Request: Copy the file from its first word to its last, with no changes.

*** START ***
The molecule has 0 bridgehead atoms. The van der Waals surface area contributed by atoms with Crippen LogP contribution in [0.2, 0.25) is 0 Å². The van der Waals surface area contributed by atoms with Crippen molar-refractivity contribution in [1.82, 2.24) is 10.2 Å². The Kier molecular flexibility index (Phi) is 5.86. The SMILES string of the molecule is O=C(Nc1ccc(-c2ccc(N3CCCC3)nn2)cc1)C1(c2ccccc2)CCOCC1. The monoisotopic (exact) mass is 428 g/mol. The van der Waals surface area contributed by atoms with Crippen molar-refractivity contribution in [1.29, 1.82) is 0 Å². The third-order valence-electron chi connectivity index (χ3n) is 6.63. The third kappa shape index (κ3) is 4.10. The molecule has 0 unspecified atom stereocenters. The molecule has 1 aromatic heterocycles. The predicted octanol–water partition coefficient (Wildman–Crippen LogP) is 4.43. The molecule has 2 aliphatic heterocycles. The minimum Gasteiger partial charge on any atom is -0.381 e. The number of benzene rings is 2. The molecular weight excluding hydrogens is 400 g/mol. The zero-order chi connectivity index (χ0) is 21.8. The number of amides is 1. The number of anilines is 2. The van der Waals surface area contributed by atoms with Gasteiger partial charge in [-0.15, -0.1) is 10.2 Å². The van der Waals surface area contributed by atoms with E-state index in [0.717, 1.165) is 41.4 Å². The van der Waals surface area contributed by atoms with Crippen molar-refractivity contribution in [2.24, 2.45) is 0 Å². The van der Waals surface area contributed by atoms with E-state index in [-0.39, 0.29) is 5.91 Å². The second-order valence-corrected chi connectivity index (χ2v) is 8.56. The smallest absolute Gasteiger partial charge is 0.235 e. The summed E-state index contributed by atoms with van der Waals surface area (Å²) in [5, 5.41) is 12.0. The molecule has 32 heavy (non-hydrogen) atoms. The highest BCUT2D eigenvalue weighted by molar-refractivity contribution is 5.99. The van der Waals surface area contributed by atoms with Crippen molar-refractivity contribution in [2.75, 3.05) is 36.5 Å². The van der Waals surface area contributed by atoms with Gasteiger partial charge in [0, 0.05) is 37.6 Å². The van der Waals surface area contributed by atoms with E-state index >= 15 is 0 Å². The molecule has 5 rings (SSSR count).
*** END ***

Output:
The molecule has 0 bridgehead atoms. The van der Waals surface area contributed by atoms with Crippen LogP contribution in [0.2, 0.25) is 0 Å². The van der Waals surface area contributed by atoms with Crippen molar-refractivity contribution in [1.82, 2.24) is 10.2 Å². The Kier molecular flexibility index (Phi) is 5.86. The SMILES string of the molecule is O=C(Nc1ccc(-c2ccc(N3CCCC3)nn2)cc1)C1(c2ccccc2)CCOCC1. The monoisotopic (exact) mass is 428 g/mol. The van der Waals surface area contributed by atoms with Crippen molar-refractivity contribution in [1.29, 1.82) is 0 Å². The third-order valence-electron chi connectivity index (χ3n) is 6.63. The third kappa shape index (κ3) is 4.10. The molecule has 0 unspecified atom stereocenters. The molecule has 1 aromatic heterocycles. The predicted octanol–water partition coefficient (Wildman–Crippen LogP) is 4.43. The molecule has 2 aliphatic heterocycles. The minimum Gasteiger partial charge on any atom is -0.381 e. The number of benzene rings is 2. The molecular weight excluding hydrogens is 400 g/mol. The zero-order chi connectivity index (χ0) is 21.8. The number of amides is 1. The number of anilines is 2. The van der Waals surface area contributed by atoms with Gasteiger partial charge in [-0.15, -0.1) is 10.2 Å². The van der Waals surface area contributed by atoms with E-state index in [0.717, 1.165) is 41.4 Å². The van der Waals surface area contributed by atoms with Crippen molar-refractivity contribution in [2.24, 2.45) is 0 Å². The van der Waals surface area contributed by atoms with E-state index in [-0.39, 0.29) is 5.91 Å². The second-order valence-corrected chi connectivity index (χ2v) is 8.56. The smallest absolute Gasteiger partial charge is 0.235 e. The summed E-state index contributed by atoms with van der Waals surface area (Å²) in [5, 5.41) is 12.0. The molecule has 32 heavy (non-hydrogen) atoms. The highest BCUT2D eigenvalue weighted by molar-refractivity contribution is 5.99. The van der Waals surface area contributed by atoms with Crippen molar-refractivity contribution in [2.75, 3.05) is 36.5 Å². The van der Waals surface area contributed by atoms with Gasteiger partial charge in [0, 0.05) is 37.6 Å². The van der Waals surface area contributed by atoms with E-state index >= 15 is 0 Å². The molecule has 5 rings (SSSR count).